What I brought to confession on Saturday

What I brought to confession on Saturday September 6, 2017

The Sunday readings really spoke to me.  We’ve been spending a lot of time in Jeremiah and his perplexity speaks to me:

O LORD, you have deceived me,
and I was deceived;
you are stronger than I,
and you have prevailed.
I have become a laughingstock all the day;
every one mocks me.
For whenever I speak, I cry out,
I shout, “Violence and destruction!”
For the word of the LORD has become for me
a reproach and derision all day long.
If I say, “I will not mention him,
or speak any more in his name,”
there is in my heart as it were a burning fire
shut up in my bones,
and I am weary with holding it in,
and I cannot. (Je 20:7–9).

I don’t really feel deceived, because I’m the beneficiary of the gospel as he was not.  I know what the gospel says:

From that time Jesus began to show his disciples that he must go to Jerusalem and suffer many things from the elders and chief priests and scribes, and be killed, and on the third day be raised. And Peter took him and began to rebuke him, saying, “God forbid, Lord! This shall never happen to you.” ¶ But he turned and said to Peter, “Get behind me, Satan! You are a hindrance to me; for you are not on the side of God, but of men.”

¶ Then Jesus told his disciples, “If any man would come after me, let him deny himself and take up his cross and follow me. For whoever would save his life will lose it, and whoever loses his life for my sake will find it. For what will it profit a man, if he gains the whole world and forfeits his life?* Or what shall a man give in return for his life?* ¶ For the Son of man is to come with his angels in the glory of his Father, and then he will repay every man for what he has done. (Mt 16:21–27).

So I don’t feel duped or deceived or tricked by God when life goes to shit as a result of trying to obey the gospel.

But I do feel perplexed about what to do, exactly.  I hear all the time from people about how I need to shut up.  And I get that they have a point.  I am super abrasive and I know that.  More than that, something was brought back to me (and it’s why I needed to go to confession).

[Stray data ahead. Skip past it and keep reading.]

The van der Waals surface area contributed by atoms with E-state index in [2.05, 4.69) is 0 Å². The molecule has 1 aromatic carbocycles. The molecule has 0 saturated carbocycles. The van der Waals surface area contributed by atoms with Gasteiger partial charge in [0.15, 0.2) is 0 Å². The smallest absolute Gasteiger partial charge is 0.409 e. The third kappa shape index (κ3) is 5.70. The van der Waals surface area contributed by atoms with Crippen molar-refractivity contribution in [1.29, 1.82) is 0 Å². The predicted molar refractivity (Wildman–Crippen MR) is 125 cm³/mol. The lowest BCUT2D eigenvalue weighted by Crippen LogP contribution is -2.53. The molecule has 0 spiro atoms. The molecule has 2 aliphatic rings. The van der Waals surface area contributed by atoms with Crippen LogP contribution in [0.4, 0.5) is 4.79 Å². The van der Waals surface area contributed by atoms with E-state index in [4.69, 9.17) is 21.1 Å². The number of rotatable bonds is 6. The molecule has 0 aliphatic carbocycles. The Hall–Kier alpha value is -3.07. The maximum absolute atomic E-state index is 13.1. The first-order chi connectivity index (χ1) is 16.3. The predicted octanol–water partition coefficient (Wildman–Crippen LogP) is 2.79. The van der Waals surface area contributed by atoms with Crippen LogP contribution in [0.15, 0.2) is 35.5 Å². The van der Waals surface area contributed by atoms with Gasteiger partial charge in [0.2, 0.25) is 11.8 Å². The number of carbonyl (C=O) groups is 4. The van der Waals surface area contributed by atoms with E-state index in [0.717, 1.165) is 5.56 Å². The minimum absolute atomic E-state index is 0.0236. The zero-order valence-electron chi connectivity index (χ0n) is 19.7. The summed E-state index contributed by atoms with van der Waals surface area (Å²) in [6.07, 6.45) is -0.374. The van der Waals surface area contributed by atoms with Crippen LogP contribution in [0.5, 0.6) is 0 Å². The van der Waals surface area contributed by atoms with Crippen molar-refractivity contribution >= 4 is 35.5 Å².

I have been appalled and furious at the evils Christians have been cheering for.  Excuses for Nazis.  Apologetics for a brutal sheriff whom Trump pardoned out of sheer spite. Cheers for a bullying, racist sex predator.  And now delight over striking terror of deportation into the lives of 800,000 innocent people who the Righteous have decided, like Javert, are criminals no matter how innocent they may be.

As one of my readers pointed out, the same people who complain that slavery was the crime of the ancestors for which we deserve no blame are the ones telling people brought here by their parent that they are somehow guilty of some crime and need to be punished with deportation.

The whole thing disgusts and infuriates me:

I shout, “Violence and destruction!”
For the word of the LORD has become for me
a reproach and derision all day long.
If I say, “I will not mention him,
or speak any more in his name,”
there is in my heart as it were a burning fire
shut up in my bones,
and I am weary with holding it in,
and I cannot.

I can’t be silent about it.  If I did I could not look God in the face.

And yet the disgust–the intensely personal loathing I feel for Trump and every Christian that supports this filth–is wrong.  The choices to do this evil are personal choices made by human persons, to be sure.

But something a priest once told me came back to me: Sin does not name us.  We are not Calvinists.  We do not, as Catholics, believe that sin is essential to us but that it is fundamentally alien to us.  It is not constitutive of the human person.  It does not make us human but destroys our humanity.

And so when I move from saying of any person “He does evil” to “He is evil” I am denying a crucial truth of the Faith.  Sin does not name us. It is normal, but not natural.  Virtue is not the mask on sin.  Sin, rather, is the mask and when the mask is taken away what is revealed is the true face, which is Christ’s.

So I’ve been wrong (again).  I must reject the temptation to name people by their sin and hold them in contempt, even as I reject the evils they do.  Mea culpa.  Please forgive me (again).

And I have no clear idea how to do that, but I have to give it a go.

So, anyway, that was what I confessed and I thought I should say so here since my disgust and fury at the evils I’m seeing done in the Name of God has been displayed here.

Curiously, my penance was to read and meditating on Ezekiel 47:1-12, in which the water trickling from the doorstep of the great visionary temple grow to a huge river that flows into the Dead Sea and makes it fresh.

I choose to take it as a sign that the gospel will make fresh and fruitful our temporarily beguiled Church in the US and liberate us from all this filth and rubbish we have embraced.  And, of course, that it will cleanse me of the filth and rubbish I have embraced too.

Anyway, it seemed like the Spirit told me to write this, so there it is.  Make of it what you will.

 


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